Swords Orthodontics
17 Main St, Swords, Co Dublin, Ireland

My jaw and chin stick out when I wear my Twin Blocks!

I have got a few questions in to my other blog about Twin Blocks, so I'll answer them here. The most common ones are about speaking with twin blocks and twin blocks making the lower jaw seem prominent. This article is about the lower jaw and chin.

Typical questions are along the lines of:

Help, I'm 13 and just got my twin blocks this week and it makes my chin look massive!
Will my face look like this forever?

I can't give specific orthodontic advice to people that aren't my own patients, so the general advice I give is to talk to your orthodontist about your own situation - but here's a general answer.

 

Twin Blocks are one of the most commonly used braces for sorting out big overjets* fast, so it’s not an unusual thing for an orthodontist to suggest if that's the main problem. They tend to work on both jaws, pulling the top teeth back, pushing the lower teeth forward, encouraging some extra growth in the lower jaw, and discouraging it in the top.

All of these things take time to happen, but the only difference you can see at the start is the lower jaw coming forward, because that’s the only one that moves!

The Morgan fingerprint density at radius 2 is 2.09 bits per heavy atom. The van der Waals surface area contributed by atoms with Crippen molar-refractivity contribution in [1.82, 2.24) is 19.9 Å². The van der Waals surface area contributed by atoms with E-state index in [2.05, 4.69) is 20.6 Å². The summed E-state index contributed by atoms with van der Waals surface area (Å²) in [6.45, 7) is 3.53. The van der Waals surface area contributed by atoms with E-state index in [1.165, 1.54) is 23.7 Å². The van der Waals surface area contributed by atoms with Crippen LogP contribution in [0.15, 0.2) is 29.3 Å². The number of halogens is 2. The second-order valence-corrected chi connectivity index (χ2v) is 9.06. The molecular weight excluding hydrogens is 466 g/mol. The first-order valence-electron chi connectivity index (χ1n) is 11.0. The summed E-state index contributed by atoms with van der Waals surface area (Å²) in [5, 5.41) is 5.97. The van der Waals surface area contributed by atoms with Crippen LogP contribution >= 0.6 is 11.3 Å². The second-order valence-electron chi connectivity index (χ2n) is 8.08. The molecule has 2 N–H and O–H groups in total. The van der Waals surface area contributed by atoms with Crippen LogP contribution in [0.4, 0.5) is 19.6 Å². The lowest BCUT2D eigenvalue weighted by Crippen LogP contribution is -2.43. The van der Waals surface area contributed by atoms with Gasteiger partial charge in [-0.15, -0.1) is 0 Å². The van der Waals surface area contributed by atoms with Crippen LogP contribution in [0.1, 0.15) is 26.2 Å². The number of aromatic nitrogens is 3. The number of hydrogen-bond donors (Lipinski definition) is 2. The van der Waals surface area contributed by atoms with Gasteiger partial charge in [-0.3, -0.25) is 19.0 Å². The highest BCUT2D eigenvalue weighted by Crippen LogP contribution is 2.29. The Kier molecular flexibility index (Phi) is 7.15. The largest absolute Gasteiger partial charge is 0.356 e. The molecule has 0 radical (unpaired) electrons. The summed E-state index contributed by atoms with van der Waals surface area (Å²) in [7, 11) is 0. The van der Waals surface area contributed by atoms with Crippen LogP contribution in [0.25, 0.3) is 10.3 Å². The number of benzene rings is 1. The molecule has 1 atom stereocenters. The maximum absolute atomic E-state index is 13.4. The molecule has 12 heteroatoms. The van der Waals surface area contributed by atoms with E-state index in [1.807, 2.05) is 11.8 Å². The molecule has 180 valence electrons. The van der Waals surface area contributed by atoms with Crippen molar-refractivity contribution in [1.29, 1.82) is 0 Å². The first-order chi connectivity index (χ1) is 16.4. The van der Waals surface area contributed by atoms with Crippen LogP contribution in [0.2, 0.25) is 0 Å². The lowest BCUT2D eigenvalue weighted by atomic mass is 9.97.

When you wear the twin blocks together, the jaw muscles have to stretch and act a bit like an elastic band pulling the top teeth back and the lower ones forward. Over time, you can expect that the lower jaw won’t be as far forward as it is now because the top teeth have come back a bit to meet it.

The chin is at the front of the lower jaw, and that's usually well in front of the teeth, so when twin blocks are made they're designed to move the lower teeth forward until they meet the top teeth at the front, so the chin comes even further forward and is more noticeable. 

You chin might seem even more prominent since you're used to it being much further back before you started wearing the twin blocks!

Orthodontists expect that any correction that they can get will slip back a bit, so they usually try to "Over-correct" which in this case means moving the lower teeth to a point further than they'll end up because it's pretty much inevitable that they'll move back another millimetre or three.

So if you combine that with the forward movement of the lower teeth that you will get, and the backward movement of the upper teeth you can expect that the lower jaw will not be nearly as prominent as it looks when you start the twin blocks. 

How far should the lower jaw go forward? Well you can have a look at the blog post I did on profiles of famous actresses and look at these. If you draw a line between their chin and their nose their lower lip should be on that line (although in many cases in this group it's a little behind the line).

Hope that helps!

* Overjet is what we call the distance that the top front teeth stick out in front of the lower front teeth. People sometimes call this an overbite, but that means something different to orthodontists.

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